The process in step S3 is described below in more detail with reference to FIG. 11. In step S31, the behavior variable determiner 43 acquires the cause variable of the variable to be controlled belonging to the variable group, and generates the cause variable set. In step S32, the behavior variable determiner 43 excludes, from the cause variable set, the variable to be controlled. In step S33, the behavior variable determiner 43 determines the variables remaining in the cause variable set as the behavior variables. If the behavior variable belongs to the variable group, all variables belonging to the variable group are determined as being the behavior variables.

Returning now back to FIG. 10, in step S4, the state variable determiner 44 determines a state variable corresponding to each variable group based on the differential equations (1) acquired by the predictor learner 41, the variable groups determined by the variable group generator 42, and the behavior variables determined by the behavior variable determiner 43. The state variable determiner 44 outputs the state variable together with the behavior variable to the layering unit 45. In step S5, the layering unit 45 generates a controller corresponding to a combination of the variable group and the behavior variable in accordance with the behavior variable and the state variable of the variable group, and layers the generated controllers. The process of the autonomous controller 36 has been discussed.

If the method of the embodiment of the present invention is not used, the controller is represented by equations (8). The controller is illustrated in FIG. 12.

τ d = g θ ω , τ ( ( θ d ω d ) , θ , ω , E , L ) τ d = g E , τ ( E d , θ , ω , E , L ) τ d = g L , τ ( L d , θ , ω , E , L ) ( 8 )

The behavior variable of each controller is limited to torque τ which is directly intervenable. The state variables cannot be identified as to which variable is unnecessary. As a result, all variables are used. In this case, the variables to be controlled are grouped into three variable groups of {θ, ω}, E and L based on the assumption that engineers has designed the variables to be controlled.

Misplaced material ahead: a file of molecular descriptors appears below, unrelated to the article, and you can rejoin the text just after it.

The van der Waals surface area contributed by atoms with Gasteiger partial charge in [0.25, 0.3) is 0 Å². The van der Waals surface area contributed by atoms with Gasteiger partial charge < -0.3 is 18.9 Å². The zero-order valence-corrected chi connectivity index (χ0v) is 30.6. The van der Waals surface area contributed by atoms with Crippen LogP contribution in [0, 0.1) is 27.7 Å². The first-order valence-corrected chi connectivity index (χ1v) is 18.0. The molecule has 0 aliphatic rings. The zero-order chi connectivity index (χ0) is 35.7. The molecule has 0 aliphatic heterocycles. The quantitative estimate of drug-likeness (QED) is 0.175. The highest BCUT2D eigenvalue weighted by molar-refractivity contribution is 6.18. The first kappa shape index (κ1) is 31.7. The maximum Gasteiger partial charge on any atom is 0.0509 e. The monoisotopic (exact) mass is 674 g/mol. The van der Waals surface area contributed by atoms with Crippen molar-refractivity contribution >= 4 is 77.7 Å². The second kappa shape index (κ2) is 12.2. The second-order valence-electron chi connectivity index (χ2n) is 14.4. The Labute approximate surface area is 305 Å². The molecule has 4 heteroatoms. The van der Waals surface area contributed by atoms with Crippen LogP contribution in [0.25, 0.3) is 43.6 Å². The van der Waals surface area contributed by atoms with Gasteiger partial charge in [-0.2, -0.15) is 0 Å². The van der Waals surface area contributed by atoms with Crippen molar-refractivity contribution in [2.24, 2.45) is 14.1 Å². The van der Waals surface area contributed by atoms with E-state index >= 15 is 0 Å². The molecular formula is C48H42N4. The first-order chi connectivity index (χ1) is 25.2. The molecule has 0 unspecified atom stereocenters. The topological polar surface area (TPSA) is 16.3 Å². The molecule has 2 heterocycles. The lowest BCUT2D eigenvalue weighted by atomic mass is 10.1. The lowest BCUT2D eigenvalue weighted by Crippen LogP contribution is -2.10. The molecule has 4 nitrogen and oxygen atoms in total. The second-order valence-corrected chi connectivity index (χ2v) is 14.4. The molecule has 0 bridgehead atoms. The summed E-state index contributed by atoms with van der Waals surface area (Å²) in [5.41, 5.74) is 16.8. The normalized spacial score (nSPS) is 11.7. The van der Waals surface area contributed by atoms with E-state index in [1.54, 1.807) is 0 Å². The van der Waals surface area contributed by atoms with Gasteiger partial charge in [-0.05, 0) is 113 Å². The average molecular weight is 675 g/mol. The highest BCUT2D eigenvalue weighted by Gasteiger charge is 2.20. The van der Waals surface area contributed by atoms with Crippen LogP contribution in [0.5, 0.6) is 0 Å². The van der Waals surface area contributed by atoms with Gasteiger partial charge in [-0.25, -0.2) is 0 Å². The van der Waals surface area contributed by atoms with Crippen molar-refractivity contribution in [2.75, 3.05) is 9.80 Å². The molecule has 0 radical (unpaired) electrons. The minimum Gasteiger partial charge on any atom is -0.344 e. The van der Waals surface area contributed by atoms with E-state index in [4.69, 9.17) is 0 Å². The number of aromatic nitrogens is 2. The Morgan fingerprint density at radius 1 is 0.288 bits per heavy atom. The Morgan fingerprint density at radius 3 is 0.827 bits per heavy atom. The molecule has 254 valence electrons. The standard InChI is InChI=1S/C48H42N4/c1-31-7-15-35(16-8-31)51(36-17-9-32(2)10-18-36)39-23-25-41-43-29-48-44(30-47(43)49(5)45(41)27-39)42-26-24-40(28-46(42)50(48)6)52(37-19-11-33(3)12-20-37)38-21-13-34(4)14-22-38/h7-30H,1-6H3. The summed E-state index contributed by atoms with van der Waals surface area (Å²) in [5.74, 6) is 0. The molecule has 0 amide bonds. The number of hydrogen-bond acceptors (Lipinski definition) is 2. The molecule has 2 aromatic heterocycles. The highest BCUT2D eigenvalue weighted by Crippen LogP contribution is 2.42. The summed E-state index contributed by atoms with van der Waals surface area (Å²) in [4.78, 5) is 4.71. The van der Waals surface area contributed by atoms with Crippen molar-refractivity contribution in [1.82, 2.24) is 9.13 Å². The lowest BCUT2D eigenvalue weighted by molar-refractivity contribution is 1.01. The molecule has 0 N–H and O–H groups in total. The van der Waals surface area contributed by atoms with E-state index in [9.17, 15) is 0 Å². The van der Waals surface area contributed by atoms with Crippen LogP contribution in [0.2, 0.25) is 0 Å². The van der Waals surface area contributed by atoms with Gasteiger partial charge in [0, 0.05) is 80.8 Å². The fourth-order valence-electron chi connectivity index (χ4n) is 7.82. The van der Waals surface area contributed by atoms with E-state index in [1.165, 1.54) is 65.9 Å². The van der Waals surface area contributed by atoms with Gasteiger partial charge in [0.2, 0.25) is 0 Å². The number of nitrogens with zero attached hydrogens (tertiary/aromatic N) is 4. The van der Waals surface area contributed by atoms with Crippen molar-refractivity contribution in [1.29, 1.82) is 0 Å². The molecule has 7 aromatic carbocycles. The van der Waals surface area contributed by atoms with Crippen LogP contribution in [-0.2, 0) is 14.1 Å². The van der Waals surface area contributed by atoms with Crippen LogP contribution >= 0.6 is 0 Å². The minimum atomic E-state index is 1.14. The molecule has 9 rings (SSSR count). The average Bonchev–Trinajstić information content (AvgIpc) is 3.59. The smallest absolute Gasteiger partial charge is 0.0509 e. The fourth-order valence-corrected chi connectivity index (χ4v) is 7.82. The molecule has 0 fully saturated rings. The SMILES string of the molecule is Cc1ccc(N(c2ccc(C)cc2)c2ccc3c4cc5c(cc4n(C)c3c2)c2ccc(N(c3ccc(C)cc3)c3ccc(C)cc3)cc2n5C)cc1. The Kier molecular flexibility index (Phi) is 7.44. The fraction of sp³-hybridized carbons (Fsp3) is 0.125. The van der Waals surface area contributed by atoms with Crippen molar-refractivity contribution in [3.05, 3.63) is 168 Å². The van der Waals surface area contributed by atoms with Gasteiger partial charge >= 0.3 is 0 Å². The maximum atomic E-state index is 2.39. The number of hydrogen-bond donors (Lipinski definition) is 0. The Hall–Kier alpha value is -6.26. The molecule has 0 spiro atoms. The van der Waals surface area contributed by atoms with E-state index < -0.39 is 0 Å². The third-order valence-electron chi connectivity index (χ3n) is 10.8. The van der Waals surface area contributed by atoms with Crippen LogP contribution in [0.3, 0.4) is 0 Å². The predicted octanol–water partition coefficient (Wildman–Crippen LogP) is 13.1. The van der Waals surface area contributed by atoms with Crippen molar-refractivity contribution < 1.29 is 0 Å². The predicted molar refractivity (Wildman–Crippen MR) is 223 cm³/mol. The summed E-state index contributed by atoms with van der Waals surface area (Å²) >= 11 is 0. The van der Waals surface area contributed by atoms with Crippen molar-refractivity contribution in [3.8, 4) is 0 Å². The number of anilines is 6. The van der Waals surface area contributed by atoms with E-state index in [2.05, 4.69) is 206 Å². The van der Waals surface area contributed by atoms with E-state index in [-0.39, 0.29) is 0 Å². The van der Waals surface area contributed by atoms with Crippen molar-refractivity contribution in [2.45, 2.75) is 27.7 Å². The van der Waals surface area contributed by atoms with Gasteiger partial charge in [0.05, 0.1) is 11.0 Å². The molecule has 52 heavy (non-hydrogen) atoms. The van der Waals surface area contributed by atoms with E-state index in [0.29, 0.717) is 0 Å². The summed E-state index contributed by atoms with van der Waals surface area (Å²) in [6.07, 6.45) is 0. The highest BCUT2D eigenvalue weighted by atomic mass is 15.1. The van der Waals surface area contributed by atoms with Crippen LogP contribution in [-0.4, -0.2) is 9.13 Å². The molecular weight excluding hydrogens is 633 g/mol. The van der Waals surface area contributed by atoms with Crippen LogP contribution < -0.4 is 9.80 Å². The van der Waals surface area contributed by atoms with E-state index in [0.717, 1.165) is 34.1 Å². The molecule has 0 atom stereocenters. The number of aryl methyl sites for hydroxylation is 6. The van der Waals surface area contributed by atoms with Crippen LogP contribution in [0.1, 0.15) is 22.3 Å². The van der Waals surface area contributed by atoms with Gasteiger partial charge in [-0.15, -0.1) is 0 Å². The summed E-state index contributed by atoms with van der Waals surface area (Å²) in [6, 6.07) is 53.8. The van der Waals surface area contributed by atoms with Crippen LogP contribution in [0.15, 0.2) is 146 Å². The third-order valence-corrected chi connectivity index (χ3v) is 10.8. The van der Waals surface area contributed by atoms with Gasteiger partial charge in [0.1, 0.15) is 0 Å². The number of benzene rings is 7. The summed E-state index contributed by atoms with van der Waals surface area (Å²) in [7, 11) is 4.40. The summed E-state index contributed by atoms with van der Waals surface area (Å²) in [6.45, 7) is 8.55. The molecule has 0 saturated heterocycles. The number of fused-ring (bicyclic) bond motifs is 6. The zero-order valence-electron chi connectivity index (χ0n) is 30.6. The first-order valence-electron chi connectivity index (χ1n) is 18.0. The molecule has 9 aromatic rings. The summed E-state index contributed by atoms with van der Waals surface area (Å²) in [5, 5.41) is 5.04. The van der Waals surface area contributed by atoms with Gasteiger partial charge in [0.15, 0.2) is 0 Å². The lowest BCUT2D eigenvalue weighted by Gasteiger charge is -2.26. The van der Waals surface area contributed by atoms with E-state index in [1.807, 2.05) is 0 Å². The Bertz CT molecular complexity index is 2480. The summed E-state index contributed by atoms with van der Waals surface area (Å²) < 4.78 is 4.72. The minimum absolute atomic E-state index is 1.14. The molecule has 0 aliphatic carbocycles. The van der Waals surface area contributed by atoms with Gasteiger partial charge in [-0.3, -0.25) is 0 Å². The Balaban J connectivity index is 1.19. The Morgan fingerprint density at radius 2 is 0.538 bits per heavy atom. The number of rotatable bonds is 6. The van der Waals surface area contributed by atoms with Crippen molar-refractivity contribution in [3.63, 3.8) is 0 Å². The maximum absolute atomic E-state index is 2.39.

In comparison of equations (7) with equations (8), the number of input variables per function in equations (7) is smaller than the number of variables per function in equations (8). The number of variables increases as the autonomous agent 1 becomes complex in structure and enhanced in performance, and learning of equations (8) is thus expected to be difficult because of the “curse of dimensionality”.

In contrast, with the embodiment of the present invention, the number of inputs to the controller is not increased as long as the causal relationship estimated by the predictor is disperse. In a typical practice, to avoid such a problem, humans design the input and output of the controller by determining the relationship.

The features of the present invention are listed below.

The autonomous agent composed of a plurality of functional modules estimates a causal relationship among the variables including a sensor, an internal state, and a motor. The causal relationship refers to information that identifies which value needs to be referenced (in the determination of a cause) to predict a future value of a predetermined variable (in the determination of an effect). The relationship between the cause and effect is represented by a 1 to n (n is an integer equal to 0 or larger) map.

The autonomous learning agent automatically determines an combination method of the number of functional modules and functions assigned to the functional modules using the automatically estimated causal relationship.

The functional module is also referred to as a controller, and has a function to vary the values of the variables, such as the sensor and the internal state, to goal values (or goal time-series values). The controller is a function having multiple inputs and outputs.

If a plurality of variables are cause variable to each other, that plurality of variables is regarded as a variable group (vector) representing a combined and inseparable state. The variable group is further generalized. More specifically, the variable group contains a plurality of variables and even a single variable that has not been grouped is also referred to as a variable group.

The number of and the functions of controllers are automatically determined. More specifically, the controllers of the number equal to the number of variable groups are generated. The functions of the controllers are to vary the value of each variable group to a requested value.

The output of the controller (another variable to be varied to control the variable to be controlled) is automatically determined. More specifically, the variable as the cause of the variable to be controlled is set to be as the output of the controller in the causal relationship of the variables.